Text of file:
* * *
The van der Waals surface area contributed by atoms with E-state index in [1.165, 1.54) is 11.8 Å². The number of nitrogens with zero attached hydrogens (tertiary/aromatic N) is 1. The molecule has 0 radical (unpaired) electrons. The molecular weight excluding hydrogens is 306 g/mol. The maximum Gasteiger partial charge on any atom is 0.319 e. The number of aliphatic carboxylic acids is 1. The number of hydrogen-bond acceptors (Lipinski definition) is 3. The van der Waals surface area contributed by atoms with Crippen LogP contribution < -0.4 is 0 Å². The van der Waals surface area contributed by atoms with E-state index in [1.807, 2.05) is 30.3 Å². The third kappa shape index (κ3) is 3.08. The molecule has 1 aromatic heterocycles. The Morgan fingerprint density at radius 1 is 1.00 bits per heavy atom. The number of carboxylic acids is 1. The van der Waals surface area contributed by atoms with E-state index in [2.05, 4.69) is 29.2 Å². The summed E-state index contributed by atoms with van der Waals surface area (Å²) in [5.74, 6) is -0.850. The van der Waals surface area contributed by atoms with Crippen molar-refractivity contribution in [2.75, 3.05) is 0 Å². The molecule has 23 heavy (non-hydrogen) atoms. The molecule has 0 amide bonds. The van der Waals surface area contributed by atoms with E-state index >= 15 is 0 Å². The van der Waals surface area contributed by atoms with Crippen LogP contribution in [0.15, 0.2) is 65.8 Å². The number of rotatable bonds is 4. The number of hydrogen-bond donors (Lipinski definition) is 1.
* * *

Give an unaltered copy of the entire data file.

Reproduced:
The van der Waals surface area contributed by atoms with E-state index in [1.165, 1.54) is 11.8 Å². The number of nitrogens with zero attached hydrogens (tertiary/aromatic N) is 1. The molecule has 0 radical (unpaired) electrons. The molecular weight excluding hydrogens is 306 g/mol. The maximum Gasteiger partial charge on any atom is 0.319 e. The number of aliphatic carboxylic acids is 1. The number of hydrogen-bond acceptors (Lipinski definition) is 3. The van der Waals surface area contributed by atoms with Crippen LogP contribution < -0.4 is 0 Å². The van der Waals surface area contributed by atoms with E-state index in [1.807, 2.05) is 30.3 Å². The third kappa shape index (κ3) is 3.08. The molecule has 1 aromatic heterocycles. The Morgan fingerprint density at radius 1 is 1.00 bits per heavy atom. The number of carboxylic acids is 1. The van der Waals surface area contributed by atoms with E-state index in [2.05, 4.69) is 29.2 Å². The summed E-state index contributed by atoms with van der Waals surface area (Å²) in [5.74, 6) is -0.850. The van der Waals surface area contributed by atoms with Crippen molar-refractivity contribution in [2.75, 3.05) is 0 Å². The molecule has 23 heavy (non-hydrogen) atoms. The molecule has 0 amide bonds. The van der Waals surface area contributed by atoms with E-state index >= 15 is 0 Å². The van der Waals surface area contributed by atoms with Crippen LogP contribution in [0.15, 0.2) is 65.8 Å². The number of rotatable bonds is 4. The number of hydrogen-bond donors (Lipinski definition) is 1.